Under an expansion of the tarmac delay rule that took effect Aug. 23, 2011, international flights at covered U.S. airports are now prohibited from remaining on the tarmac for more than four hours without permitting passengers the opportunity to deplane -- subject to the same exceptions as the rule for domestic flights.

      The investigation found that the remaining eight American Eagle flights -- seven domestic flights and one international flight -- experiencing long tarmac delays that day at Dallas-Fort Worth were not violations because they fell under exceptions to the rule.

      This is the second fine against American Eagle for violating the tarmac delay rule. In 2011, the airline was fined $900,000 for lengthy tarmac delays that took place at Chicago O’Hare International Airport on May 29, 2011.

      Lengthy tarmac delays by 10 American Eagle Airlines flights last Christmas will cost the carrier a bundle. The U. S. Department of Transportation (DOT) fi...

      Feds target firm for 'mortgage-steering'

      Employees got bonuses for pushing consumers into expensive loans

      The Consumer Financial Protection Bureau is going after (CFPB) a Utah-based mortgage company that it says gave bonuses to loan officers who steered consumers into mortgages with higher interest rates.

      In a complaint filed in federal district court, the CFPB is asking that Utah-based Castle & Cooke Mortgage LLC be forced to end to “this unlawful practice,” pay restitution restitution to consumers and be assessed civil money penalties.

      “We are taking action against the type of practices that precipitated the financial crisis,” said CFPB Director Richard Cordray. “Consumers should be able to get a mortgage without worrying about how the financial incentives of their loan officers may cause them to pay higher rates than they actually qualify for.”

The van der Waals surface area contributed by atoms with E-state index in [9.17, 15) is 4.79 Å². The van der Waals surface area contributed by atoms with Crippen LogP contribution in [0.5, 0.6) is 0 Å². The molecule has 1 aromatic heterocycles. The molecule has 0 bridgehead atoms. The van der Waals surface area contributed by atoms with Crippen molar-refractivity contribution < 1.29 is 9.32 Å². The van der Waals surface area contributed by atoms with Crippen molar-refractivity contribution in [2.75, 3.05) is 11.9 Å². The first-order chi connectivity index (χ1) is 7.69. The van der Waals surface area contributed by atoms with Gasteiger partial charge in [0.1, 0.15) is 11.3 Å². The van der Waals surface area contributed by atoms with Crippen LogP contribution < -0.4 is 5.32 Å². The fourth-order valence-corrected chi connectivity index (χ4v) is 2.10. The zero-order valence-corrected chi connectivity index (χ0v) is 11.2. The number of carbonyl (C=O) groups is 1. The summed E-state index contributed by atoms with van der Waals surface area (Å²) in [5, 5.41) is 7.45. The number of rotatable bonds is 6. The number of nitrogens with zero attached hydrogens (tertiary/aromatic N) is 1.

Castle & Cooke originated approximately $1.3 billion in loans in 2012. The company does business in approximately 22 states and maintains approximately 45 branches across the country.

      Outlawed bonuses paid

      The CFPB contends that Castle & Cooke, through the actions taken by its president, Matthew A. Pineda, and senior vice-president of capital markets, Buck L. Hawkins, violated the Federal Reserve Board’s Loan Originator Compensation Rule banning compensation based on loan terms such as the interest rate.

      It is further alleged that the company violated the rule with its quarterly bonus program, which paid more than 150 Castle & Cooke loan officers greater bonus compensation when they persuaded consumers to take on more expensive loans. The average quarterly bonus ranged from $6,100 to $8,700. By contrast, those loan officers who did not charge consumers higher interest rates did not receive quarterly bonuses.

      The CFPB estimates that more than 1,100 illegal quarterly bonuses were paid and that tens of thousands of customers may have been upsold since April 2011. By tying bonuses to the interest rate of the loans in this manner, the CFPB claims Castle & Cooke was in direct violation of the law.

      The agency also says it believes Castle & Cooke violated laws that require companies to retain their compliance records for a certain period of time. Creditors are required to retain evidence of compliance with the rule. According to the complaint, Castle & Cooke did not record what portion of each loan officer’s quarterly bonus was attributable to a particular loan and did not reference its quarterly bonus program in each loan originator’s compensation agreement, in violation of federal consumer financial law.

      Resolving the complaint

      The CFPB’s complaint seeks to: